21 January 2020

In episode 64, we explore the philanthropic response to the ongoing bushfires in Australia and what it highlights about philanthropy issues and trends. We also take a look at some of the other top philanthropy stories in the news.

  • How does the philanthropic response to the Aussie bushfires compare to the Notre Dame Cathedral fire last year?
  • Does it tell us anything about the differences between our response to man-made vs natural disasters, or disasters affecting man-made heritage vs natural heritage?
  • Does the fact that the Aussie bushfires are highly dispersed make a difference?
  • Are environmental issues less likely to be perceived as “elite”, and thus philanthropy focused on them less likely to be criticised as “self-interested”?
  • Is the response to the bushfires partly about people feeling a sense of agency over the issue of climate change, which often seems so huge that it can cause donation paralysis?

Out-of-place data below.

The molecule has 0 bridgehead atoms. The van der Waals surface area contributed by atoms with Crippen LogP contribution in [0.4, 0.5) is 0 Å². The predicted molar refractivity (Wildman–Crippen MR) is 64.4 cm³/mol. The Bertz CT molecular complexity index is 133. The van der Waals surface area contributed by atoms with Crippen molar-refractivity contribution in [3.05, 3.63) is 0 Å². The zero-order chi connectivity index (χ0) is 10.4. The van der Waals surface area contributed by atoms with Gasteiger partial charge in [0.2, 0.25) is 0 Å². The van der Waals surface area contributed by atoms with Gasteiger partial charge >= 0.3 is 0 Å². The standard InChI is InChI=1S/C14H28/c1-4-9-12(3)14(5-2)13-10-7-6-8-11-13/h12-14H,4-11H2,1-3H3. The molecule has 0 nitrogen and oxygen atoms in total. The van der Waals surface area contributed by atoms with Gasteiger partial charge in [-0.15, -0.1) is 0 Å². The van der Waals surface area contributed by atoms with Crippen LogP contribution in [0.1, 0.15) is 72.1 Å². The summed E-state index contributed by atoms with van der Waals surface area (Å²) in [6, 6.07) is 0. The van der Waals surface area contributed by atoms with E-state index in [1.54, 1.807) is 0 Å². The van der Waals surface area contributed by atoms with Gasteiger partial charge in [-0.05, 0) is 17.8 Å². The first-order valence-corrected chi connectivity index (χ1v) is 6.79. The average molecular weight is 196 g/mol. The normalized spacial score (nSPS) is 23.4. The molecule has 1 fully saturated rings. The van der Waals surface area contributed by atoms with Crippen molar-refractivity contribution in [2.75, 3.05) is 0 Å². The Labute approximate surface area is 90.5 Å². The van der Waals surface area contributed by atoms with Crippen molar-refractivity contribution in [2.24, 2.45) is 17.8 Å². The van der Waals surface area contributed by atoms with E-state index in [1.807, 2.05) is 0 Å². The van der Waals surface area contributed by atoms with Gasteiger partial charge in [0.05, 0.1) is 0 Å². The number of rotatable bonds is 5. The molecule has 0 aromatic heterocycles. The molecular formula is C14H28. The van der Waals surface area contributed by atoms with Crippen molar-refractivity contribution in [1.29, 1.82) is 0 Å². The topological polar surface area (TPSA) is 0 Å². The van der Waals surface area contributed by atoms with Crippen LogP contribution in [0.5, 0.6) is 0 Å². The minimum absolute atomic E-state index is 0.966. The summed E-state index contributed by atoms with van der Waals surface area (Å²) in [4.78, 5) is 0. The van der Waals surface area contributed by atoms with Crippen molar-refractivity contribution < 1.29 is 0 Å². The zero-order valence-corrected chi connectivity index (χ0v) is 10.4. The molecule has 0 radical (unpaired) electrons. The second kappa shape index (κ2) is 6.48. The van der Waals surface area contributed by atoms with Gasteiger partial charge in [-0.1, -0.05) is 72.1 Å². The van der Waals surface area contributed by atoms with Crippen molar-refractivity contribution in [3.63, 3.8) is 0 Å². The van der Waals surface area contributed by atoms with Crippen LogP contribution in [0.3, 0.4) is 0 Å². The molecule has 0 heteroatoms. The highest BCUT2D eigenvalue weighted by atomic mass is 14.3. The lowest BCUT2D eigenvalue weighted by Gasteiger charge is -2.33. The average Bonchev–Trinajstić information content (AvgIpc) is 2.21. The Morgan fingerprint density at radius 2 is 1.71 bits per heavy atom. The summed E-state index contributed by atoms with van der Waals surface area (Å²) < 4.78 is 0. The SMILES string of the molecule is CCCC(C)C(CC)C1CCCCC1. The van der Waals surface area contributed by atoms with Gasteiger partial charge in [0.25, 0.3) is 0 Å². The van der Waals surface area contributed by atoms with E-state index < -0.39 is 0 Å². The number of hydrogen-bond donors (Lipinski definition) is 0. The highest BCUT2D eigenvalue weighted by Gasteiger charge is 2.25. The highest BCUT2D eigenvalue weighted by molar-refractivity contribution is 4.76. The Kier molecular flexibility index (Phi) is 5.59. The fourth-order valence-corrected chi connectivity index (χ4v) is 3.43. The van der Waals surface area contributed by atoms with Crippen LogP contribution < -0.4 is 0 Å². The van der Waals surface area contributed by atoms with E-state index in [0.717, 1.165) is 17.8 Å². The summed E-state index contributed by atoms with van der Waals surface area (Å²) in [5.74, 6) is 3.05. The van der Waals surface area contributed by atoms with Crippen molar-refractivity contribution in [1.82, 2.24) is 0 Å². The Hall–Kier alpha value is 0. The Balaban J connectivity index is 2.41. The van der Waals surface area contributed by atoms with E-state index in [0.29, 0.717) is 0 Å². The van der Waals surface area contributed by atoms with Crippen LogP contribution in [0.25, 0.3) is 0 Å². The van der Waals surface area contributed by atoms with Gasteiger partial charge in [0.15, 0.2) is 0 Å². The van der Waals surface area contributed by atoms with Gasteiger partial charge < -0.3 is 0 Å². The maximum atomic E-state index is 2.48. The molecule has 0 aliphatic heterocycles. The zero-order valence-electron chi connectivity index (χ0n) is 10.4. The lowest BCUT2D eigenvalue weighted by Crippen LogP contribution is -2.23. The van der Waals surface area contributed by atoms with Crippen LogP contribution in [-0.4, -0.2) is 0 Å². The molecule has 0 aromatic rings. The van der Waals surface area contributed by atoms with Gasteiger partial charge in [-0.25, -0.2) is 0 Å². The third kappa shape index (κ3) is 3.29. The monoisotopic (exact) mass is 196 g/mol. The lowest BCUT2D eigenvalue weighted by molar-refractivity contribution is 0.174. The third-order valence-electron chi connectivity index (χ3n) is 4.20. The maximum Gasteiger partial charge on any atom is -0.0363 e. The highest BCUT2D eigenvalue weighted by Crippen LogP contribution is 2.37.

• Does the fact that animals as well as humans have been affected make a difference?
  • Has the ongoing nature of the fires helped to make the relief effort itself a focus of philanthropy?
  • What questions does the voluntary nature of the firefighting services some raise about state responsibility vs that of philanthropy?
  • Has the response of elite philanthropists been slower than in the Notre Dame case? If so, why?
  • Could the fact that many Aussie philanthropists have made their money in extractive industries play a part in making them reticent to engage with a problem that is clearly being linked to climate change?
  • Celeste Barber’s Facebook fundraiser: what does her runaway success tell us about the distributed nature of fundraising in the future? What challenges does it highlight?
  • Other fundraising efforts: “The Nude Philanthropist” and altruistic drug dealers
Rhodri Davies

Rhodri Davies

Head of Policy

Rhodri leads Giving Thought, our in-house think tank focusing on current and future issues affecting philanthropy and civil society. Rhodri has spent nearly a decade specialising in public policy around philanthropy and the work of charities, and has researched, written and presented on a wide range of topics. He has a first-class degree in Mathematics and Philosophy from the University of Oxford.   Read more about Rhodri



Support Australia's bushfire appeals with CAF

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